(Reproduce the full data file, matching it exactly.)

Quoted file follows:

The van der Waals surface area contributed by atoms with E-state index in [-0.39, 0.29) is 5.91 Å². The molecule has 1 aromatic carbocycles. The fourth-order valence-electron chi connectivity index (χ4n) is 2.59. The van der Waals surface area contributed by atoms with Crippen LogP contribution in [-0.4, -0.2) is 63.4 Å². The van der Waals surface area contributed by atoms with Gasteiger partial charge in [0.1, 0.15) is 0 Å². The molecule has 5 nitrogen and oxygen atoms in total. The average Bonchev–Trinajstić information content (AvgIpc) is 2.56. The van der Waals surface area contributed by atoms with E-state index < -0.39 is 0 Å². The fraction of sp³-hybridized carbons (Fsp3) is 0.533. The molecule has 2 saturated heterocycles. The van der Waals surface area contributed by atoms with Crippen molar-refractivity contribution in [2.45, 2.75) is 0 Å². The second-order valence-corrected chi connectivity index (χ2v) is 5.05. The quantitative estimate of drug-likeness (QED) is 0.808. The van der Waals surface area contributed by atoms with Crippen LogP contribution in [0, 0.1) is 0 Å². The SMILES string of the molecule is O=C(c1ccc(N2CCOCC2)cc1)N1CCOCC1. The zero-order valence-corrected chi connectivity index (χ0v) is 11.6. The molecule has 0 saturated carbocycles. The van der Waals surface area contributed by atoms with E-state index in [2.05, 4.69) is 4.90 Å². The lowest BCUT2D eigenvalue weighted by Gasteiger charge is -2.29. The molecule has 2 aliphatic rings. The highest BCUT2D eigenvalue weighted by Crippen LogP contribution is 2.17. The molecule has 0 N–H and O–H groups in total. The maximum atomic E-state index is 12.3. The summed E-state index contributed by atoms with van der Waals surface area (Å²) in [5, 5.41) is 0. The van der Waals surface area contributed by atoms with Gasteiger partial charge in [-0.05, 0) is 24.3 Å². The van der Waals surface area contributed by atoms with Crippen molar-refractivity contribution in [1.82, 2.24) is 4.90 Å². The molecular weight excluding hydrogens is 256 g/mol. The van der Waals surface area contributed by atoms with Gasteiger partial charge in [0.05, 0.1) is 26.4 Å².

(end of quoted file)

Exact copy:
The van der Waals surface area contributed by atoms with E-state index in [-0.39, 0.29) is 5.91 Å². The molecule has 1 aromatic carbocycles. The fourth-order valence-electron chi connectivity index (χ4n) is 2.59. The van der Waals surface area contributed by atoms with Crippen LogP contribution in [-0.4, -0.2) is 63.4 Å². The van der Waals surface area contributed by atoms with Gasteiger partial charge in [0.1, 0.15) is 0 Å². The molecule has 5 nitrogen and oxygen atoms in total. The average Bonchev–Trinajstić information content (AvgIpc) is 2.56. The van der Waals surface area contributed by atoms with E-state index < -0.39 is 0 Å². The fraction of sp³-hybridized carbons (Fsp3) is 0.533. The molecule has 2 saturated heterocycles. The van der Waals surface area contributed by atoms with Crippen molar-refractivity contribution in [2.45, 2.75) is 0 Å². The second-order valence-corrected chi connectivity index (χ2v) is 5.05. The quantitative estimate of drug-likeness (QED) is 0.808. The van der Waals surface area contributed by atoms with Crippen LogP contribution in [0, 0.1) is 0 Å². The SMILES string of the molecule is O=C(c1ccc(N2CCOCC2)cc1)N1CCOCC1. The zero-order valence-corrected chi connectivity index (χ0v) is 11.6. The molecule has 0 saturated carbocycles. The van der Waals surface area contributed by atoms with E-state index in [2.05, 4.69) is 4.90 Å². The lowest BCUT2D eigenvalue weighted by Gasteiger charge is -2.29. The molecule has 2 aliphatic rings. The highest BCUT2D eigenvalue weighted by Crippen LogP contribution is 2.17. The molecule has 0 N–H and O–H groups in total. The maximum atomic E-state index is 12.3. The summed E-state index contributed by atoms with van der Waals surface area (Å²) in [5, 5.41) is 0. The van der Waals surface area contributed by atoms with Gasteiger partial charge in [-0.05, 0) is 24.3 Å². The van der Waals surface area contributed by atoms with Crippen molar-refractivity contribution in [1.82, 2.24) is 4.90 Å². The molecular weight excluding hydrogens is 256 g/mol. The van der Waals surface area contributed by atoms with Gasteiger partial charge in [0.05, 0.1) is 26.4 Å².